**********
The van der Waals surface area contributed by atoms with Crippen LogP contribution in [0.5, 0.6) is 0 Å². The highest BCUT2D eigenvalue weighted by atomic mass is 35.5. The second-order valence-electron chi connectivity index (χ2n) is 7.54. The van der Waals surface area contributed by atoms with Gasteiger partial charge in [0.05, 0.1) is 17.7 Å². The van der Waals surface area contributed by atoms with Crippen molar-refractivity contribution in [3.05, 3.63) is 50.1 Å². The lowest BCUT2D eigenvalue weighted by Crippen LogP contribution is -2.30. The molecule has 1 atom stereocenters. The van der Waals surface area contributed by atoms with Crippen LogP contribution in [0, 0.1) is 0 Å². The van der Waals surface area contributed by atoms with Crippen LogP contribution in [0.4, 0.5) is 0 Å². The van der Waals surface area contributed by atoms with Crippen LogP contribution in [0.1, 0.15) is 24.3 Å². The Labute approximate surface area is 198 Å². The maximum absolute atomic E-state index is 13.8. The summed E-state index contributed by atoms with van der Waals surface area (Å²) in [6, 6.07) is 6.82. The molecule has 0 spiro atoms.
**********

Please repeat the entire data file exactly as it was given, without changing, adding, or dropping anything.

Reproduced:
The van der Waals surface area contributed by atoms with Crippen LogP contribution in [0.5, 0.6) is 0 Å². The highest BCUT2D eigenvalue weighted by atomic mass is 35.5. The second-order valence-electron chi connectivity index (χ2n) is 7.54. The van der Waals surface area contributed by atoms with Gasteiger partial charge in [0.05, 0.1) is 17.7 Å². The van der Waals surface area contributed by atoms with Crippen molar-refractivity contribution in [3.05, 3.63) is 50.1 Å². The lowest BCUT2D eigenvalue weighted by Crippen LogP contribution is -2.30. The molecule has 1 atom stereocenters. The van der Waals surface area contributed by atoms with Crippen LogP contribution in [0, 0.1) is 0 Å². The van der Waals surface area contributed by atoms with Crippen LogP contribution in [0.4, 0.5) is 0 Å². The van der Waals surface area contributed by atoms with Crippen LogP contribution in [0.1, 0.15) is 24.3 Å². The Labute approximate surface area is 198 Å². The maximum absolute atomic E-state index is 13.8. The summed E-state index contributed by atoms with van der Waals surface area (Å²) in [6, 6.07) is 6.82. The molecule has 0 spiro atoms.